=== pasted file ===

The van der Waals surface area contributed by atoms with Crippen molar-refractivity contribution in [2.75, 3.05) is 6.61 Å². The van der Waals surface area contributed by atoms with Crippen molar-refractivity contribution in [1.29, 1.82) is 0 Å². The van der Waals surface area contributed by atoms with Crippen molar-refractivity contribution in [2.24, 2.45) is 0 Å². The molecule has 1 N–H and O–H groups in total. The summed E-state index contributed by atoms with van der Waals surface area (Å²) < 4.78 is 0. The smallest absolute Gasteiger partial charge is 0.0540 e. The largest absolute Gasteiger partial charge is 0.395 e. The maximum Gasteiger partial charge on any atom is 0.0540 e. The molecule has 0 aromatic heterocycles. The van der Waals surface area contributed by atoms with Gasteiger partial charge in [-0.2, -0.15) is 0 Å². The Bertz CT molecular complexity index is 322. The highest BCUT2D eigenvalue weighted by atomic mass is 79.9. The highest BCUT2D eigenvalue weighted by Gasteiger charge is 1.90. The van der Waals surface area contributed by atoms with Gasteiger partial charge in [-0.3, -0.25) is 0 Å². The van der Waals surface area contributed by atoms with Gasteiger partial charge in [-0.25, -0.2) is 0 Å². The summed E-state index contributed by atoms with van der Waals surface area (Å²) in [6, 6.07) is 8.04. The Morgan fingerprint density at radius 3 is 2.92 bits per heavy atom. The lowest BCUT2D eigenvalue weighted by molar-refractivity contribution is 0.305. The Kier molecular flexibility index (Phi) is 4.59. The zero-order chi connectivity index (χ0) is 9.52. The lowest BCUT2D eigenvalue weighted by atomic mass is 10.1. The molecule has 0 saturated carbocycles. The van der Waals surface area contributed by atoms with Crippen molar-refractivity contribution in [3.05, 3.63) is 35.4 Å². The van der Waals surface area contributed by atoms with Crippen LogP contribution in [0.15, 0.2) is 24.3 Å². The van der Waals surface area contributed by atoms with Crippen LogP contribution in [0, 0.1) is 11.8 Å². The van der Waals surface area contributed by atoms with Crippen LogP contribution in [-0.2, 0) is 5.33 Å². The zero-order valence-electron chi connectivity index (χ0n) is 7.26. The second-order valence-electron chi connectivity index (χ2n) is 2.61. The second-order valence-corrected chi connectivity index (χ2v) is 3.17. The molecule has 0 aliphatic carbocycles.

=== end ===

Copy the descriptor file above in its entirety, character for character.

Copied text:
The van der Waals surface area contributed by atoms with Crippen molar-refractivity contribution in [2.75, 3.05) is 6.61 Å². The van der Waals surface area contributed by atoms with Crippen molar-refractivity contribution in [1.29, 1.82) is 0 Å². The van der Waals surface area contributed by atoms with Crippen molar-refractivity contribution in [2.24, 2.45) is 0 Å². The molecule has 1 N–H and O–H groups in total. The summed E-state index contributed by atoms with van der Waals surface area (Å²) < 4.78 is 0. The smallest absolute Gasteiger partial charge is 0.0540 e. The largest absolute Gasteiger partial charge is 0.395 e. The maximum Gasteiger partial charge on any atom is 0.0540 e. The molecule has 0 aromatic heterocycles. The van der Waals surface area contributed by atoms with Gasteiger partial charge in [-0.2, -0.15) is 0 Å². The Bertz CT molecular complexity index is 322. The highest BCUT2D eigenvalue weighted by atomic mass is 79.9. The highest BCUT2D eigenvalue weighted by Gasteiger charge is 1.90. The van der Waals surface area contributed by atoms with Gasteiger partial charge in [-0.3, -0.25) is 0 Å². The van der Waals surface area contributed by atoms with Gasteiger partial charge in [-0.25, -0.2) is 0 Å². The summed E-state index contributed by atoms with van der Waals surface area (Å²) in [6, 6.07) is 8.04. The Morgan fingerprint density at radius 3 is 2.92 bits per heavy atom. The lowest BCUT2D eigenvalue weighted by molar-refractivity contribution is 0.305. The Kier molecular flexibility index (Phi) is 4.59. The zero-order chi connectivity index (χ0) is 9.52. The lowest BCUT2D eigenvalue weighted by atomic mass is 10.1. The molecule has 0 saturated carbocycles. The van der Waals surface area contributed by atoms with Crippen molar-refractivity contribution in [3.05, 3.63) is 35.4 Å². The van der Waals surface area contributed by atoms with Crippen LogP contribution in [0.15, 0.2) is 24.3 Å². The van der Waals surface area contributed by atoms with Crippen LogP contribution in [0, 0.1) is 11.8 Å². The van der Waals surface area contributed by atoms with Crippen LogP contribution in [-0.2, 0) is 5.33 Å². The zero-order valence-electron chi connectivity index (χ0n) is 7.26. The second-order valence-electron chi connectivity index (χ2n) is 2.61. The second-order valence-corrected chi connectivity index (χ2v) is 3.17. The molecule has 0 aliphatic carbocycles.